This week’s releases include: a demonstration of the survival of the fittest; the true story of daring journalists; a cop that doesn’t play by the rules; a future that must confront its violent past; the defeat of a terrorist hijacking; a sequel to a contemporized Grimm fairy tale; an overdramatic love story; the anthropomorphising of a Labrador retriever; a teenager’s date with his dream woman; a couple of Muppets adventures; a unique take on the vampire; and an explosive story of revenge.

Assassins on blu-rayAssassins (Blu-ray)
Robert Roth (Sylvester Stallone), a veteran hit man, is being stalked by a younger, hungrier colleague (Antonio Banderas) eager to usurp the top-dog slot. Robert survives several attacks by enlisting a female surveillance expert (Julianne Moore), who agrees to help him eliminate the younger threat.

Forget the non-action scenes in this movie; the best part is watching Stallone and Banderas face off against one another. They’re constantly trading places in the cat and mouse chase that fuels the narrative. Still relegated to the smaller role at this point in his career, it’s not surprising Banderas outshines his co-stars. His portrayal of the ambitious and somewhat psychotic hit man steals the viewer’s attention in every scene.

There are no special features. (Warner Home Entertainment)

The Bang Bang Club on blu-rayThe Bang Bang Club (Blu-ray)
The Bang Bang Club was the name given to four young photographers: Greg Marinovich (Ryan Phillippe), Kevin Carter (Taylor Kitsch), Ken Oosterbroek and Joao Silva, whose photographs captured the final bloody days of white rule in South Africa. Two were awarded Pulitzer Prizes for their acclaimed work. The film tells the remarkable and sometimes harrowing story of these young men – and the extraordinary extremes they went to in order to capture their pictures. Anna (Malin Akerman) is their photo-editor, who looked out for them, protected them and made sure their photographs were seen across the world. Based on the book by Marinovich and Silva, The Bang Bang Club tells the true story of these four young men, recounting their relationships with each other and the stresses, tensions and moral dilemmas of working in situations of extreme violence, pain and suffering. It is also the story of the final demise of apartheid and the birth of a new South Africa.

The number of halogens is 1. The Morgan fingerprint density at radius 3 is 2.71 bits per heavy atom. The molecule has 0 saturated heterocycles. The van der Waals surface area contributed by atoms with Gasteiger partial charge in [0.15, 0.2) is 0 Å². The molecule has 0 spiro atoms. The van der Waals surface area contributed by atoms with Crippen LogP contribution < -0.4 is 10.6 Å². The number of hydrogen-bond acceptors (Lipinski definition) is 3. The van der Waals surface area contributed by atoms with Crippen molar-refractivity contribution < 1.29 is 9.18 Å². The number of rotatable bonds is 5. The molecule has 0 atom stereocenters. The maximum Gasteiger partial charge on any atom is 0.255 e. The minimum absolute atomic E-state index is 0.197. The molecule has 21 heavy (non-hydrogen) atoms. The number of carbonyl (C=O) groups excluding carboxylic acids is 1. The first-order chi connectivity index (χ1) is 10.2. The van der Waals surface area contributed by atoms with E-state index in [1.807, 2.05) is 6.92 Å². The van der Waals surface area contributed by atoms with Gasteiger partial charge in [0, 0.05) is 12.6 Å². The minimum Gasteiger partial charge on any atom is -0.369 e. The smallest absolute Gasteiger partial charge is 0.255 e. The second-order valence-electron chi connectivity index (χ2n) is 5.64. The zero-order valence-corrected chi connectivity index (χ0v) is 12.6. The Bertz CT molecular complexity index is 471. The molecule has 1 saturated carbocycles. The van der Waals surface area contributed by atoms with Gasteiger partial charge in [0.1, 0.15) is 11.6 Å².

Special features not available. (Entertainment One)

Cobra on blu-rayCobra (Blu-ray)
Lt. Marion “Cobra” Cobretti (Sylvester Stallone) is a one-man assault force whose laser-mount submachine gun and pearl-handled Colt .45 spit pure crime-stopping venom. His current case has him hunting a merciless serial killer. The trail leads to not one murderer but to an army of psychos bent on slashing their way to a “New Order” – and killing the inadvertent witness (Brigitte Nielsen) to their latest blood spree. Fortunately, Cobra is her protector.

Stallone was probably in the best shape of his life in this picture; which also means he peaked 25 years ago but who’s counting. Cobra is a dark, rogue cop, action movie, made in the ’80s when these types of films also had their heyday. Brian Thompson’s Night Stalker is genuinely creepy, as is the custom blade he uses to kill his victims. Everyone’s performance is quite grave and the film can feel a little too long at times, but it still delivers for the genre. Just don’t call him Marion.

Special features include: commentary by director George P. Cosmatos; a making-of featurette; and the theatrical trailer. (Warner Home Entertainment)

Demolition Man on blu-rayDemolition Man (Blu-ray)
In 2032, arch criminal Simon Phoenix (Wesley Snipes) awakens from a 35-year deep freeze in CryoPrison to find a serene, nonviolent Los Angeles ready for the taking. Unable to deal with Phoenix’s brutal 1990s style, officials seek an old-fashioned cop to fight old-fashioned crime. They revive Sgt. John Spartan (Sylvester Stallone), was was unjustly serving a Cryo-Prison sentence because of his last encounter with Phoenix.